At the T junction with the next minor road go straight across the Common following the main path, with the ditch now to the right. Keep to the left fork of the path to join a tarmac path leading to the pedestrian crossing opposite St John's Church. Cross over the A323 Fleet Road and turn right then left into Green Lane, which lies along the route taken by King John from Odiham Castle to Runnymede to sign the Magna Carta. Keep going along Green Lane and just past Oldfield View fork left away from the metalled road onto the track in front, then cross Church View and along Mitchell Avenue to Dilly Lane. Go straight over to resume on the old road, here now called King John’s Ride, along a wide track.
There is new development to the left; after the track has curved right almost within sight of the B3016, take a footpath on the left going east between trees and a wooden fence. Continue to the top and descend to the road at North Cottage, Taplin’s Farm. Turn right along the road as far as the house on the next corner to a footpath on the right that meets the Three Castles Path again. Follow the path and then left along a track that leads past a barn and antenna mast to cross back over the M3 down to two gates beside each other at the end of a concrete drive. Pass beside the left gate along a grassy track and over a stream, keep straight on with the trees on the right to reach a gap on to the road at a corner with the railway above.
Leave the Three Castles Path and turn right and go carefully along the road to The Winchfield Inn on the right, then continue to cross to the railway station with its tiled mural inside or to reach the bus stop continue up to the B3016 road. Winchfield is a scattered rural community centred around Winchfield railway station.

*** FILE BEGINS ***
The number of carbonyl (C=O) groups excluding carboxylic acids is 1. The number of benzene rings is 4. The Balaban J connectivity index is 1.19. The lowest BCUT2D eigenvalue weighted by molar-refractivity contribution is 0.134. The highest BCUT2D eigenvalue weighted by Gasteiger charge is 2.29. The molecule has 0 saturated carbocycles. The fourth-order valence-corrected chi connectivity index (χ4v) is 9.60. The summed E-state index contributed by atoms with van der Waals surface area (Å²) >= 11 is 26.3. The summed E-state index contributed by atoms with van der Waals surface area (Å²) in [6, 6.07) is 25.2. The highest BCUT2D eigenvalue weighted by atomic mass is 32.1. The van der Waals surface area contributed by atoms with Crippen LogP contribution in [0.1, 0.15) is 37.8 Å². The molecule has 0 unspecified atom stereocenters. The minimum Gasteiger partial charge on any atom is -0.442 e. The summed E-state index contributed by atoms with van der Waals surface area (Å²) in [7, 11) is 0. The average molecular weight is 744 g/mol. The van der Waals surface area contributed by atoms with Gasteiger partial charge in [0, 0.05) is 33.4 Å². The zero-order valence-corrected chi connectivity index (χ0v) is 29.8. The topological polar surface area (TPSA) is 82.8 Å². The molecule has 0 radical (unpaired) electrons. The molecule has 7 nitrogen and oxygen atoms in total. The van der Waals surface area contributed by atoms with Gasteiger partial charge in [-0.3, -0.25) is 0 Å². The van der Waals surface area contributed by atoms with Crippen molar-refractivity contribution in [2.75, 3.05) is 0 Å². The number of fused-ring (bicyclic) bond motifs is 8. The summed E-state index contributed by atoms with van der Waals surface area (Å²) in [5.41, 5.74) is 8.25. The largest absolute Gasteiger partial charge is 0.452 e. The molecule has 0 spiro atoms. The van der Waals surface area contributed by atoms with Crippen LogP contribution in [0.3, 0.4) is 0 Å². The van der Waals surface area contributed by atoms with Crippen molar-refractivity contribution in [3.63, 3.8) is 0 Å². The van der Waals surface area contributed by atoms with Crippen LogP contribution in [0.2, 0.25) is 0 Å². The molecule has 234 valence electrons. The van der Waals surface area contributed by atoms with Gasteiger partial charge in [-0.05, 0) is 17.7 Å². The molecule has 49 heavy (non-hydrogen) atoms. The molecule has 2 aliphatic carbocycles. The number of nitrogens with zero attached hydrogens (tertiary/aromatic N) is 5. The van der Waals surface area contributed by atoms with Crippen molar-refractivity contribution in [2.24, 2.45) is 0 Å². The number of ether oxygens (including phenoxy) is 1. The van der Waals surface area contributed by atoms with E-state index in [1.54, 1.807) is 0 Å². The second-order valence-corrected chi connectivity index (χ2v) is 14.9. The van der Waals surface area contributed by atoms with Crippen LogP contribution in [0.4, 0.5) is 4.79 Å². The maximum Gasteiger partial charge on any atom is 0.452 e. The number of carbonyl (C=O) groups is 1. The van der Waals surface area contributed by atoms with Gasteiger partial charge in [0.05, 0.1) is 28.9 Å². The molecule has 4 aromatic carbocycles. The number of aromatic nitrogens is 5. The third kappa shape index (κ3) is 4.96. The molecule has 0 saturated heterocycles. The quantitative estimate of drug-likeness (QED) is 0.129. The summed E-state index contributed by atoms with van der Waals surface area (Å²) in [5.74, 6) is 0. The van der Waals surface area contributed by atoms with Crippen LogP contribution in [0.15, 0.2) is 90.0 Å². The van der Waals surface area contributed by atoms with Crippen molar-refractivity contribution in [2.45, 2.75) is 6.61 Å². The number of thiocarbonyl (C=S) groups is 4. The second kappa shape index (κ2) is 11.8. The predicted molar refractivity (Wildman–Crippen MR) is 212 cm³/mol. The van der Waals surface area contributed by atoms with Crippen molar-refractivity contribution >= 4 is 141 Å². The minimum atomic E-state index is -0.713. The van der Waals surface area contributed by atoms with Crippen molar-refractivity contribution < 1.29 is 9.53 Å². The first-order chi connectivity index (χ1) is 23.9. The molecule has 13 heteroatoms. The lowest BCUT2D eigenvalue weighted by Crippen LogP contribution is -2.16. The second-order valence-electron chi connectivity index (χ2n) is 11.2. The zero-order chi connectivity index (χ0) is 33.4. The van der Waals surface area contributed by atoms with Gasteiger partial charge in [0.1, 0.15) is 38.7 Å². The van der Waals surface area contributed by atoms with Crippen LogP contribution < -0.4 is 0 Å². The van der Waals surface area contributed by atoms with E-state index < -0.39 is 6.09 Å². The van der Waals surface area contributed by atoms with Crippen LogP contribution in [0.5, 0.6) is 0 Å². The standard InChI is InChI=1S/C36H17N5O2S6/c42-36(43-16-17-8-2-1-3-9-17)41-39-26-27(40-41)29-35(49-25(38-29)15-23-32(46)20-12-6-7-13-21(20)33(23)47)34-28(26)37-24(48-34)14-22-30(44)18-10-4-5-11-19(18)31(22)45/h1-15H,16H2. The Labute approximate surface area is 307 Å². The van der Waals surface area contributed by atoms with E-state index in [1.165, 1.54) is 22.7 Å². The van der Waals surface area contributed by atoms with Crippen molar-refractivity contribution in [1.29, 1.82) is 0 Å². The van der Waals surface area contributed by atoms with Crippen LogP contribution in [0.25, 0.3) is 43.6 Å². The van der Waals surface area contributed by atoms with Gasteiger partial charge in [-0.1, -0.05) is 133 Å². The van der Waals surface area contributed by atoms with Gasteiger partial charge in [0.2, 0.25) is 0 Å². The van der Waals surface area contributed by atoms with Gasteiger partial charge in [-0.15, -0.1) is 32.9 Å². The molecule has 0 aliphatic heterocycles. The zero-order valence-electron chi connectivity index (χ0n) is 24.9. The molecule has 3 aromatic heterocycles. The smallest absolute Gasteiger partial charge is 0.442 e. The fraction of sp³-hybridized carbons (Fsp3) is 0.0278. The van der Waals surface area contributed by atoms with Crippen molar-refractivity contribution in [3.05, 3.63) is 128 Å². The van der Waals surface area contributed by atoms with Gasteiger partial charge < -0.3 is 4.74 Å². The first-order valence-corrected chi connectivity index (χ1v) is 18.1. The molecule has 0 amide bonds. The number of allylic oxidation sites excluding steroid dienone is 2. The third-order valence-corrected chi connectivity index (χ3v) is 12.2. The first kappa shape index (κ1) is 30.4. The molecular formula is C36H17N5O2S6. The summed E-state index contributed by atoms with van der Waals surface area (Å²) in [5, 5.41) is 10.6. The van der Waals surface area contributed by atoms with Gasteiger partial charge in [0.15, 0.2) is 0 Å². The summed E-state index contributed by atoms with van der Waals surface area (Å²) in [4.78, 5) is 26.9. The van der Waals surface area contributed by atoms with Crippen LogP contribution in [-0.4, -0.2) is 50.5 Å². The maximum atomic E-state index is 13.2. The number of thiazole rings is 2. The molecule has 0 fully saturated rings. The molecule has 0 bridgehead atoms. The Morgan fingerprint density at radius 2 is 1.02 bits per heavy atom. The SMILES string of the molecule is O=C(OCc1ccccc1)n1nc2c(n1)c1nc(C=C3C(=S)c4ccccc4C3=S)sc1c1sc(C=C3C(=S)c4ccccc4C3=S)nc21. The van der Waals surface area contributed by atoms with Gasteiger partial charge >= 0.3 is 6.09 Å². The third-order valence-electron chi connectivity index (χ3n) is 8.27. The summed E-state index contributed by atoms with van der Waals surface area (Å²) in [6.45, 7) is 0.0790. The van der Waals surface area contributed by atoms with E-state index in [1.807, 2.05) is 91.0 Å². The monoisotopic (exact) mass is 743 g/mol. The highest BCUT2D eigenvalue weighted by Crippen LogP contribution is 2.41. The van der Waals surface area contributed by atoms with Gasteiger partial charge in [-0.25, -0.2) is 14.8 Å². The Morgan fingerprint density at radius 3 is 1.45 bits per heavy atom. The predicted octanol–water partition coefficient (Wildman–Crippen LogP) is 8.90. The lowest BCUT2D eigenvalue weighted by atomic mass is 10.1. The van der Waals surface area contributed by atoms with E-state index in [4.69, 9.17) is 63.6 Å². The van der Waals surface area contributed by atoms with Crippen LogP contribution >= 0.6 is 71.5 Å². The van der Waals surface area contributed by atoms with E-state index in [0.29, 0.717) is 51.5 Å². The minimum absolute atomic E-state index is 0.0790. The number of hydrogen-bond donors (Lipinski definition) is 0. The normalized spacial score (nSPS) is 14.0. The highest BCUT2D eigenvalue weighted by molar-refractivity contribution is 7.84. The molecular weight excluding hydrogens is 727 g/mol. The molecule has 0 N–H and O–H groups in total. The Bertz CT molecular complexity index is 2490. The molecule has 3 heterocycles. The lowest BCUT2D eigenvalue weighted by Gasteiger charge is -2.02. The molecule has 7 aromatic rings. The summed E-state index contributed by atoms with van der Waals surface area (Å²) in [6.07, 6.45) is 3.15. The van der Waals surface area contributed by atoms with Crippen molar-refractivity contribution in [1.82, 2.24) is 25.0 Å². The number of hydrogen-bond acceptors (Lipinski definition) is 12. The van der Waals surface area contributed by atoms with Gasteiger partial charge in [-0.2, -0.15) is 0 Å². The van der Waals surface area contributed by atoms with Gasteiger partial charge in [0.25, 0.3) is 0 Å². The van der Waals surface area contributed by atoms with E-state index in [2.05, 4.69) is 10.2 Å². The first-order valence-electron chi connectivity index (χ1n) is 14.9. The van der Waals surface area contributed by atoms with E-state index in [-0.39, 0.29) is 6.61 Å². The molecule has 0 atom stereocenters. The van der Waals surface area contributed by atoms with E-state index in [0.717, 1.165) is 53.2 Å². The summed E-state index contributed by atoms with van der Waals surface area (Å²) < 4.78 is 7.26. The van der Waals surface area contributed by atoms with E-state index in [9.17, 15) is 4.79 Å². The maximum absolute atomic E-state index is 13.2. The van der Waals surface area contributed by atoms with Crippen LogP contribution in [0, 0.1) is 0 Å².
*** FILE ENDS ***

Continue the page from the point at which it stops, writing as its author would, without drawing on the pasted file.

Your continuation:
Places of interest
This name is derived from the Norman French for a stream or shallow water. From a parish of less than 300 scattered people, Fleet developed after the construction of the railway which arrived in 1838, but a station wasn’t proposed for this sparsely populated area until 1847. Called Fleetpond and located on the west side of the Fleet Road bridge the station was built to allow Londoners to skate on the pond in winter and enjoy the country air rather than serve the small local population. Gradually these visitors and retired army officers built homes and settled in the area. When the railway was doubled from two to four lines in 1897 the site of the original station became the down line from London and a new station was built on the east side of the bridge in 1904. The railway sidings were closed in 1969 and become the car park, the current station building dates from 1966. On the walk, look out for the top of the arches of the viaduct carrying the railway over part of Fleet Pond. This part of the line across the north side of the pond was built on a base of hazel rods and willow. As a consequence of the building of the railway, the oldest houses in Fleet date from the Victorian period, but with rapid development between the world wars of the 20th century and later, such as Elvetham Heath completed in 2008, it is now a commuter town for London but with some new industries in its business parks giving local employment. Much of this is taken from the Fleet Steam website, see under Fleet Station History for a complete version. Back.